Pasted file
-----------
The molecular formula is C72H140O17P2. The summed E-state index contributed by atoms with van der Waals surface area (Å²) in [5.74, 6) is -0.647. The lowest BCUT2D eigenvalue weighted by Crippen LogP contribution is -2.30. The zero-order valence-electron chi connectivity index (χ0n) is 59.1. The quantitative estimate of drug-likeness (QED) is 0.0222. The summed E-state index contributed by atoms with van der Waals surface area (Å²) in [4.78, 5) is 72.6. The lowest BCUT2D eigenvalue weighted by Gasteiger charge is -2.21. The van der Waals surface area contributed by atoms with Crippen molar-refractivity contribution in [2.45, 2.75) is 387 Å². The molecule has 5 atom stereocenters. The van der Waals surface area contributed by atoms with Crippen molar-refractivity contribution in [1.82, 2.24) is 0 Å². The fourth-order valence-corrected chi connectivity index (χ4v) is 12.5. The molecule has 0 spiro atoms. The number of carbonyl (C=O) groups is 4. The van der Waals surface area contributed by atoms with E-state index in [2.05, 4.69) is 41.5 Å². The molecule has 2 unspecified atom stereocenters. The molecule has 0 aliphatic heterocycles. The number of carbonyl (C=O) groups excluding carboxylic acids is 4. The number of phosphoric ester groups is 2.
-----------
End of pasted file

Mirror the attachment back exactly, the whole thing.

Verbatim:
The molecular formula is C72H140O17P2. The summed E-state index contributed by atoms with van der Waals surface area (Å²) in [5.74, 6) is -0.647. The lowest BCUT2D eigenvalue weighted by Crippen LogP contribution is -2.30. The zero-order valence-electron chi connectivity index (χ0n) is 59.1. The quantitative estimate of drug-likeness (QED) is 0.0222. The summed E-state index contributed by atoms with van der Waals surface area (Å²) in [4.78, 5) is 72.6. The lowest BCUT2D eigenvalue weighted by Gasteiger charge is -2.21. The van der Waals surface area contributed by atoms with Crippen molar-refractivity contribution in [2.45, 2.75) is 387 Å². The molecule has 5 atom stereocenters. The van der Waals surface area contributed by atoms with Crippen molar-refractivity contribution in [1.82, 2.24) is 0 Å². The fourth-order valence-corrected chi connectivity index (χ4v) is 12.5. The molecule has 0 spiro atoms. The number of carbonyl (C=O) groups is 4. The van der Waals surface area contributed by atoms with E-state index in [2.05, 4.69) is 41.5 Å². The molecule has 2 unspecified atom stereocenters. The molecule has 0 aliphatic heterocycles. The number of carbonyl (C=O) groups excluding carboxylic acids is 4. The number of phosphoric ester groups is 2.